IT Strategy: In the absence of a Business strategy

Business strategy drives IT strategy. But, what drives IT strategy in the absence of clearly defined business strategy?

Identification of successful business strategy in a dynamically evolving consumer and financial markets is extremely challenging and sometimes, it is impossible. Look back in few years, take business strategies of top companies and their result today, and hence the evidence of extreme complexity and challenge exist in defining successful business strategy for an organization in a dynamic market.

IT strategy supports business strategy in spite of the out come of the business strategy. True. However, the point is, some times business strategy can not be defined clearly or it does not exist and in that case, how the IT strategy should be defined.

In the absence of business strategy, IT strategy is to increase the value of IT organization.  Now the questions are, what is IT valuation and how to measure it, and finally how to increase it?

I had the opportunity to work with a purchase accounting project for a well known demerger in the auto industry.  I noticed, there is a significant market opportunity for a IT valuation model in spite of 3 of  big 4 consulting and accounting companies were heavily involved in that project. So I developed a simple IT valuation model to determine the fair market value of an IT organization to readjust the book value of IT assets.

To simplify it, let me put a different spin to IT valuation. Purchase accounting occurs after a merger or demerger occurs. But, before a merger or acquisitions occurs, an organization is evaluated for its market value. That includes tangible and intangible assets. The tangible assets are mostly fixed assets and over the years, valuation process for the tangible assets is more matured. Most of the IT valuation comes from intangible assets.  For a pure technology companies like Microsoft, Intel, the intangible assets of the organization can be quantified by patents, copy rights, trade mark and etc. For an IT organization supports a business function in banking and finance, oil and gas and etc, the intangible asset valuation is challenging.

In those scenarios, the intangible assets are:

  • An organization ability to adapt to market change in terms of capacity & capabilities. ie scale up or down infrastructure based on future requirements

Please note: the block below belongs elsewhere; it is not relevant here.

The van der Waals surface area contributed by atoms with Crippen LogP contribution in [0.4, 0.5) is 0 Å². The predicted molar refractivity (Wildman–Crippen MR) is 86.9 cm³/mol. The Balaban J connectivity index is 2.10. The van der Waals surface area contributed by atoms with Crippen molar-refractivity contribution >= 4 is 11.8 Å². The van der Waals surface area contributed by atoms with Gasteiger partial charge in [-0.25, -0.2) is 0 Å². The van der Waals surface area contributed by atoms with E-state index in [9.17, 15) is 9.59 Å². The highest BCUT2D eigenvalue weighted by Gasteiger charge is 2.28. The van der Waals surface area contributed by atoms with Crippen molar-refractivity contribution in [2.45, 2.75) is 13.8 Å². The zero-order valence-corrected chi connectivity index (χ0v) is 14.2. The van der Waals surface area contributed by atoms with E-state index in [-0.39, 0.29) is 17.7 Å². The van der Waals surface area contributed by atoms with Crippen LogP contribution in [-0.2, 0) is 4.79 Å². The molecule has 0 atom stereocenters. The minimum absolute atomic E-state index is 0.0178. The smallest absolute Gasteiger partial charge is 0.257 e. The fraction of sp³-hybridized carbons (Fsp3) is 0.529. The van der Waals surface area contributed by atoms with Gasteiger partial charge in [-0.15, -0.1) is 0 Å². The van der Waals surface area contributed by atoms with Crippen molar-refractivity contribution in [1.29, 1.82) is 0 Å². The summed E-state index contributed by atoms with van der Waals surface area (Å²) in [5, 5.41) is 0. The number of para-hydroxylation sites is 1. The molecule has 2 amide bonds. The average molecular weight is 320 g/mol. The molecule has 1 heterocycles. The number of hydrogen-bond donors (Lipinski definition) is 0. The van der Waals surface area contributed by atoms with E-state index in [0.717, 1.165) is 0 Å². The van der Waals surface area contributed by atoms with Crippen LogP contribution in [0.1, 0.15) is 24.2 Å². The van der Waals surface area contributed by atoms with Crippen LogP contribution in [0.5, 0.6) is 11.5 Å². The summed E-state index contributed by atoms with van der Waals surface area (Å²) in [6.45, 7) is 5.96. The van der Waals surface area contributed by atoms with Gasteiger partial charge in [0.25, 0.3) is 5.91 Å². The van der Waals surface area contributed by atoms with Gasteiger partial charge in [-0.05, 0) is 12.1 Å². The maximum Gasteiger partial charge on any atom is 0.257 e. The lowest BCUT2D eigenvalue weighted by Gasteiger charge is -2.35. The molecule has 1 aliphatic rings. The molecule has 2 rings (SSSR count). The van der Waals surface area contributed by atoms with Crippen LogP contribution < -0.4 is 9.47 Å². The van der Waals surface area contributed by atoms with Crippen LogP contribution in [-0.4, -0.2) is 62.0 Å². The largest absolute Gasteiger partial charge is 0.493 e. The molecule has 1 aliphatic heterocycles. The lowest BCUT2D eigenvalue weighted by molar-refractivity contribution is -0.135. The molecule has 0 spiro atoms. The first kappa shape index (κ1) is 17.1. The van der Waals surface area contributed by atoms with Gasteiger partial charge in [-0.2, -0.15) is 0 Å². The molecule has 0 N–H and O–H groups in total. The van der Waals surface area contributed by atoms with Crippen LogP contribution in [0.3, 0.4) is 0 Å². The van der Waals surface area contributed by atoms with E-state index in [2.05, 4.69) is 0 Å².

• An organization ability to develop a rapid applications for future requirement – skill set, processes, knowledge
  • An organization’s efficient operating cost mode –  in terms of license, hardware depreciation
  • An organization’s IT general controls and management – IT risk management, Security Management, compliance management

The above intangible assets of an organization improves the value of IT organization. It will be reflected  in case of merger or an acquisition.  In the absence of clearly defined business strategy, take the above strategic objectives of  IT strategy and plan.

The above IT strategy will reduce the cost, improve the over all reliability, flexibility, security and adaptability  of an IT organization. It requires investment and the question is how a CIO can justify the ROI for the above initiative.Biggest advantage of the above approach is, the initiative does not require any additional incremental cost. Since it has very high ROI, it will sponsor the project from its saving and improves the value of IT organization. When there is no clearly defined business strategy then the IT strategy is to improve the value of IT organization.

If any one interested to understand the granular details of the above IT strategy, practical difficulties of framing the strategy, actual results and etc. More blog postings will follow to provide the details of the above steps. Mean time, if you’re impatience and you need immediate information,  please do not hesitate to contact me.

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4 Responses

  1. […] (Note: If you want to follow the story of IT strategy formation in the absence of business strategy, please start from this blog post) […]

  2. Doesn’t even matter? Really? Now, if the business has no strategy in place, shout it out loud or get out! Or if you really care for the company align IT strategy to the company mission, if there’s no company mission, seriously, move on.

    A business strategy doesn’t have to be perfect, but there must be one: if not written, tacit; dictated by the actions of top management, if you can figure out what top management is trying to do, once again, what are you doing sitting at your desk?

  3. I seriously don’t think you need a IT strategy for an organisation that lacks a business strategy. The point of this article “IT valuation” is valid for any IT organisation. However, if an organisation lacks a business strategy (written or otherwise), it is ‘dead’ in my opinion

  4. I don’t think the NO business strategy should be taken literally. It’s often difficult to identify the IT implications of many businesses strategies. Declarations of intent, mission & vision statements, and value intentions are interesting & conceivable preliminary points but countless times not sufficient. We also want more and always it’s difficult to find. Mostly you won’t find it in paperwork or documents as it’s not normally written down. I’ve worked for billion dollar mining companies that have a fluff document for shareholders but NO real solid business strategy because it’s in the head of the executive leadership team. It in the head space of those responsible for implementing it. IT has to be part of the process to understand what’s going on, that’s another story but essential to enable partnership with the business.

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